In addition to these blending procedures, it is also possible to take the copolyester from the synthesis step and, while it is still molten, blend solid, premelted, or liquid low molecular weight thermoplastic resin with it. Other ingredients such as antioxidants, fillers, plasticizers, and the like can also be added at this time. This blending process can be carried out with an in-line mixer or with a separate mixing vessel, and has the advantage that it does not require isolation of the copolyester.

The thermoplastic compositions of this invention can also be blended by dissolving the segmented copolyester and the low molecular weight thermoplastic resin in a solvent. Suitable solvents for preparing these solutions include chlorinated hydrocarbons such as methylene chloride, chloroform, trichloroethylene, solvent mixtures such as mixtures of trichloroethylene and isopropanol, and the like.

Aqueous dispersious of the thermoplastic compositions of this invention can be prepared by dissolving the segmented copolyester and the low molecular weight thermoplastic resin together in a suitable waterimmiscible organic solvent, emulsifying the organic solvent containing the segmented copolyester and the low molecular weight thermoplastic resin in water, and removing the organic solvent as described by Funck and Wolff in U.S. Pat. No. 3,296,172. Dispersions can also be prepared by dissolving the segmented copolyester in a suitable water-immiscible organic solvent, dissolving the low molecular weight thermoplastic resin in a different water-immiscible organic solvent, emulsifying each organic solvent solution in water, removing the organic solvent from each emulsion, thereby forming separate dispersions, and mixing the dispersions together in proper amounts.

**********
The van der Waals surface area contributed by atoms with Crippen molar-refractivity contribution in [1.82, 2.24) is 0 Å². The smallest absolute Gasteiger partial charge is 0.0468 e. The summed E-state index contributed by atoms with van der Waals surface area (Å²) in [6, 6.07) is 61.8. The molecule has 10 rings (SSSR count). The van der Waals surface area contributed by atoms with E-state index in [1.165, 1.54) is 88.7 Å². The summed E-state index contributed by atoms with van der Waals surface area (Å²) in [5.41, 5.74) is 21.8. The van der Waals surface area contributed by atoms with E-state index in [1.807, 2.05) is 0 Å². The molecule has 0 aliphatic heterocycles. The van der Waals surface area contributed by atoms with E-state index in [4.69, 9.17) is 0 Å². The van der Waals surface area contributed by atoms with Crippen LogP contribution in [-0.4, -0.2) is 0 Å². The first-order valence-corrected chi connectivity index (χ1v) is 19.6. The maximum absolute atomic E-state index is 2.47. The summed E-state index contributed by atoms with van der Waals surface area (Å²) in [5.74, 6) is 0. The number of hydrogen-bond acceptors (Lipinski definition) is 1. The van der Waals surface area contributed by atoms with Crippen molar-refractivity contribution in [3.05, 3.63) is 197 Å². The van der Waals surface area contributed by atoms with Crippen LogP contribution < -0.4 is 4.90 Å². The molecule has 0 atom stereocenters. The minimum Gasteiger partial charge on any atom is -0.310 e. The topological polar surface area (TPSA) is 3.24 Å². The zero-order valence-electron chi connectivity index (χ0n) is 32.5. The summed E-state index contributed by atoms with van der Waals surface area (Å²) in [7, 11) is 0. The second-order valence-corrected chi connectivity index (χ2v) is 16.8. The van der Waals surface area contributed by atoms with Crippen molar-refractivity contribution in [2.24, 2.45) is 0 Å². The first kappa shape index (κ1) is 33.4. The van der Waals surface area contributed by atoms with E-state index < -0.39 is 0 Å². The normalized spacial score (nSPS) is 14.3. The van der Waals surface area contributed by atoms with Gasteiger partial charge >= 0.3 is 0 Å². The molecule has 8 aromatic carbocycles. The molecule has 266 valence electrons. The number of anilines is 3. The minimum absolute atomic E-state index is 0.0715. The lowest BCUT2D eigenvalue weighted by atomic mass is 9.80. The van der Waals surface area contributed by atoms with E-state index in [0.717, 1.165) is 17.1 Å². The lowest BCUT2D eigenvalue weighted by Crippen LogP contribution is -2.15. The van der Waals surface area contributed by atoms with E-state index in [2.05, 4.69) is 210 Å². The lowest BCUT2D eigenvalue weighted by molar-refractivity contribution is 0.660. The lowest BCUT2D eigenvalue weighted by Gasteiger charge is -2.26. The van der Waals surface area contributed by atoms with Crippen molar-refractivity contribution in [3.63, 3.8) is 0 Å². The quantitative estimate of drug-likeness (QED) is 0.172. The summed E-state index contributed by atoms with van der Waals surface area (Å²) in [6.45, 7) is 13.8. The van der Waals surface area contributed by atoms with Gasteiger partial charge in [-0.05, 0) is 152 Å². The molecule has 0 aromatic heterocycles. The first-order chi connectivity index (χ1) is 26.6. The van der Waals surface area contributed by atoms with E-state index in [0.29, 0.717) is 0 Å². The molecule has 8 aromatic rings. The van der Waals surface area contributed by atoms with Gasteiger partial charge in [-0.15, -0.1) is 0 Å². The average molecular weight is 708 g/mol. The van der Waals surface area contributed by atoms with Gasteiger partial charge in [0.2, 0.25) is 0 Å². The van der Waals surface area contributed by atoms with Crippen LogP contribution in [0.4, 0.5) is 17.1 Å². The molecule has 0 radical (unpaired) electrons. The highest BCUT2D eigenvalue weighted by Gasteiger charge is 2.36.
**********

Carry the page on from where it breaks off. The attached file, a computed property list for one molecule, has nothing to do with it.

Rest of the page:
Compositions containing about 50 percent by weight or more of segmented copolyester elastomer can be used as concentrates for further compounding with the same or other low molecular weight thermoplastic resins and modifiers, as well as being useful as such. Such concentrated compositions have the advantage of being processable with additional components at lower temperatures and shear requirements than the segmented copolyester elastomer itself. For example, a mixture containing an equal weight of segmented copolyester elastomer and low molecular weight, thermoplastic styrene homopolymer is typically blended at a minimum temperature of about 170°C. However, additional low molecular weight thermoplastic resins can be mixed with this concentrate at a minimum blending temperature of about 140°C. Moreover, additional low molecular weight thermoplastic resins which have limited compatibility with the segmented copolyester elastomer alone tend to be more compatible with such concentrates.

The compositions of this invention are useful as pressure sensitive adhesives. These compositions can be applied in the form of a solution, an aqueous dispersion, or in molten form. The method of application does not appreciably affect the performance of the composition.